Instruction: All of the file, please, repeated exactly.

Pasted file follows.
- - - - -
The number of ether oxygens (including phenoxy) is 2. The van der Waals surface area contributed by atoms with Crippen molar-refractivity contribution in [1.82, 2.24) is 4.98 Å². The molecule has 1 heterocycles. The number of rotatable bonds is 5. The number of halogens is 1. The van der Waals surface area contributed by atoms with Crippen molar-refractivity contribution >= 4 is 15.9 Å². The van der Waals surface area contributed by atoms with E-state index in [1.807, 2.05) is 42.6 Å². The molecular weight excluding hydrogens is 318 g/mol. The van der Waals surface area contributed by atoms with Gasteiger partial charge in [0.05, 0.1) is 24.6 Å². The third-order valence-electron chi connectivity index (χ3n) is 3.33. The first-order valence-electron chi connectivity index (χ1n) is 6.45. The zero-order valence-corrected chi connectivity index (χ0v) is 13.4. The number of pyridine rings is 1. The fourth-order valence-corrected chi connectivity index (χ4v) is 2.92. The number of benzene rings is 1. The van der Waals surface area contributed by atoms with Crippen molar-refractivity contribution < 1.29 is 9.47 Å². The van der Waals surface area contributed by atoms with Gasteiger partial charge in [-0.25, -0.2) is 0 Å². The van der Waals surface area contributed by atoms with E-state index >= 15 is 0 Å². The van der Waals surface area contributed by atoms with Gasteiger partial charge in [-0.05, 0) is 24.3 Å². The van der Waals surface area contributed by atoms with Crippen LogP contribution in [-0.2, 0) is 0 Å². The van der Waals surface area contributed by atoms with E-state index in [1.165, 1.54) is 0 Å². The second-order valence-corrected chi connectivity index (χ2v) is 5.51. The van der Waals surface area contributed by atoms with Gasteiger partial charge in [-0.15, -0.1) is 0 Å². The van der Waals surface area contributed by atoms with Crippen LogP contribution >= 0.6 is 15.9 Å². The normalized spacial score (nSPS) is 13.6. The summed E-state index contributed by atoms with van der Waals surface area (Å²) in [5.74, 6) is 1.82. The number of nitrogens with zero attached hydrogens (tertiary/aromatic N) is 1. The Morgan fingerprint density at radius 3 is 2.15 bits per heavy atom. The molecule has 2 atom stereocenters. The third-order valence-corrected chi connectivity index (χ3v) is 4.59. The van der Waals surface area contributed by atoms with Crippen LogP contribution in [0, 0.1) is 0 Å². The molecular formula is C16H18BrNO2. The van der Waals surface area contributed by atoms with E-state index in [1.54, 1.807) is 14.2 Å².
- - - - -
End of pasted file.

The number of ether oxygens (including phenoxy) is 2. The van der Waals surface area contributed by atoms with Crippen molar-refractivity contribution in [1.82, 2.24) is 4.98 Å². The molecule has 1 heterocycles. The number of rotatable bonds is 5. The number of halogens is 1. The van der Waals surface area contributed by atoms with Crippen molar-refractivity contribution >= 4 is 15.9 Å². The van der Waals surface area contributed by atoms with E-state index in [1.807, 2.05) is 42.6 Å². The molecular weight excluding hydrogens is 318 g/mol. The van der Waals surface area contributed by atoms with Gasteiger partial charge in [0.05, 0.1) is 24.6 Å². The third-order valence-electron chi connectivity index (χ3n) is 3.33. The first-order valence-electron chi connectivity index (χ1n) is 6.45. The zero-order valence-corrected chi connectivity index (χ0v) is 13.4. The number of pyridine rings is 1. The fourth-order valence-corrected chi connectivity index (χ4v) is 2.92. The number of benzene rings is 1. The van der Waals surface area contributed by atoms with Crippen molar-refractivity contribution < 1.29 is 9.47 Å². The van der Waals surface area contributed by atoms with Gasteiger partial charge in [-0.25, -0.2) is 0 Å². The van der Waals surface area contributed by atoms with E-state index >= 15 is 0 Å². The van der Waals surface area contributed by atoms with Gasteiger partial charge in [-0.05, 0) is 24.3 Å². The van der Waals surface area contributed by atoms with Crippen LogP contribution in [-0.2, 0) is 0 Å². The van der Waals surface area contributed by atoms with E-state index in [1.165, 1.54) is 0 Å². The second-order valence-corrected chi connectivity index (χ2v) is 5.51. The van der Waals surface area contributed by atoms with Gasteiger partial charge in [-0.15, -0.1) is 0 Å². The van der Waals surface area contributed by atoms with Crippen LogP contribution >= 0.6 is 15.9 Å². The normalized spacial score (nSPS) is 13.6. The summed E-state index contributed by atoms with van der Waals surface area (Å²) in [5.74, 6) is 1.82. The number of nitrogens with zero attached hydrogens (tertiary/aromatic N) is 1. The Morgan fingerprint density at radius 3 is 2.15 bits per heavy atom. The molecule has 2 atom stereocenters. The third-order valence-corrected chi connectivity index (χ3v) is 4.59. The van der Waals surface area contributed by atoms with Crippen LogP contribution in [0, 0.1) is 0 Å². The molecular formula is C16H18BrNO2. The van der Waals surface area contributed by atoms with E-state index in [1.54, 1.807) is 14.2 Å².